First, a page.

Sonic Free Riders

Dominic Sacco

Sonic Free Riders

Offering a much faster and more familiar alternative to Joy Ride, Sega’s Sonic Free Riders may well turn out to be an important entry point for Kinect users.

Continuing the unique brand of racing begun in Sonic Riders and Sonic Riders: Zero Gravity, the Kinect version brings a new level of control to the franchise.

Players must lean left and right to turn round corners, jump to avoid obstacles and even twist in the air to trigger stunts that generate points and grant access to higher, alternative paths.

The race courses themselves are set in some of the most exotic and outlandish locales of Sonic’s world, from holiday resorts and treachourous canyons to futuristic cities and ancient ruins.

Each one is littered with environmental hazards to keep players on their toes, as well as dozens of secrets and shortcuts. Only the most skilled hoverboarders will be able to find the quickest way to finish each lap, leaving the competition for dust.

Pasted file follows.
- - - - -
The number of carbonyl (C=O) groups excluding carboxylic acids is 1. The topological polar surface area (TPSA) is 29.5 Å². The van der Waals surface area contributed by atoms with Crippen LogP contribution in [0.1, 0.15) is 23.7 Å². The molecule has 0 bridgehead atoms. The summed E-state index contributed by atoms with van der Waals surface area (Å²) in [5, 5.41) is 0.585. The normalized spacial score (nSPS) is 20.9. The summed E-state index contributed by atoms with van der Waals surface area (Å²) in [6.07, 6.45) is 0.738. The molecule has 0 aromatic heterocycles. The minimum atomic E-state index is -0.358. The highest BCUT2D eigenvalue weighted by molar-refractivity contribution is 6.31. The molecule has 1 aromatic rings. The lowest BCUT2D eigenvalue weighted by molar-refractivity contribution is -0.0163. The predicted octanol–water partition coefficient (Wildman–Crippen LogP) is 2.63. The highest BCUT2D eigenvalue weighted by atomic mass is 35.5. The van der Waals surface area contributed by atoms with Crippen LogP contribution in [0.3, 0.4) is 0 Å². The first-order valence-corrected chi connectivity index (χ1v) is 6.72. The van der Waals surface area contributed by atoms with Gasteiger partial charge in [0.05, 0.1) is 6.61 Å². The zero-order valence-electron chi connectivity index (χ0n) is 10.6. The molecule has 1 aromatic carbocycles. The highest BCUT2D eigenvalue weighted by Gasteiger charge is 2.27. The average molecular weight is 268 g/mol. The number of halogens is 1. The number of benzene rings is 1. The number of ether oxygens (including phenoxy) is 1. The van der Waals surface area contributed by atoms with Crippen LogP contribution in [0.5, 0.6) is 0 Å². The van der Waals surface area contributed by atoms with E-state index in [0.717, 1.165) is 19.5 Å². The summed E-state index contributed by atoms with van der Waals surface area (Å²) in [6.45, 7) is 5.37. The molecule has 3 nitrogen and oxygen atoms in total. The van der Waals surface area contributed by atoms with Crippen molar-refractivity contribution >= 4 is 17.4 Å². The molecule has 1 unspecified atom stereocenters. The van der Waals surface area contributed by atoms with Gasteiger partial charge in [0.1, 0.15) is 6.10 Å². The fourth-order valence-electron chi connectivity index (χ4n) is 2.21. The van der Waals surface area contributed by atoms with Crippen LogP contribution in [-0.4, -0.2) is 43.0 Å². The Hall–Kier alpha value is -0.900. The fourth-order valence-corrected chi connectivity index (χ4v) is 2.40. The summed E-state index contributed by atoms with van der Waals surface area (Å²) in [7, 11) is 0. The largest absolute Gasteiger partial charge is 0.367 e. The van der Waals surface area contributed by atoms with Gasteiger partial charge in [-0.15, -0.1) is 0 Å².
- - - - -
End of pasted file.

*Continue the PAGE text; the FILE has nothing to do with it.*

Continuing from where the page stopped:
As they race around the tracks, gamers can collect special power-ups and weapons, such as rockets, bowling balls and traps that can be used to knock their opponents off course. These are also motion-controlled, with players throwing their arms out to launch rockets or swinging them low to release bowling balls.

Success unlocks new characters – including some of the most familiar faces from the Sonic series – and upgrades for their hoverboard or bike. Players will eventually be able to customise their vehicle’s speed and skills or give them special abilities.

While there is plenty of challenge for single players, one of the key selling points will be the multiplayer. Kinect users can ride side-by-side, competing to see who is the greatest racer, or they can go on Xbox Live and test their skills against other Sonic Free Riders fans.



Released in 2006 to start the celebrations for Sonic’s 15th anniversary, the original Sonic Riders introduced new characters and the hedgehog’s own blend of futuristic racing. It was available on GameCube, PS2, Xbox and PC.


This Wii and PS2 title arrived two years later and introduced several mechanics to the series. As well as the ability to control gravity and upgrade gears, the biggest addition was the first motion controls for a Sonic Riders game.


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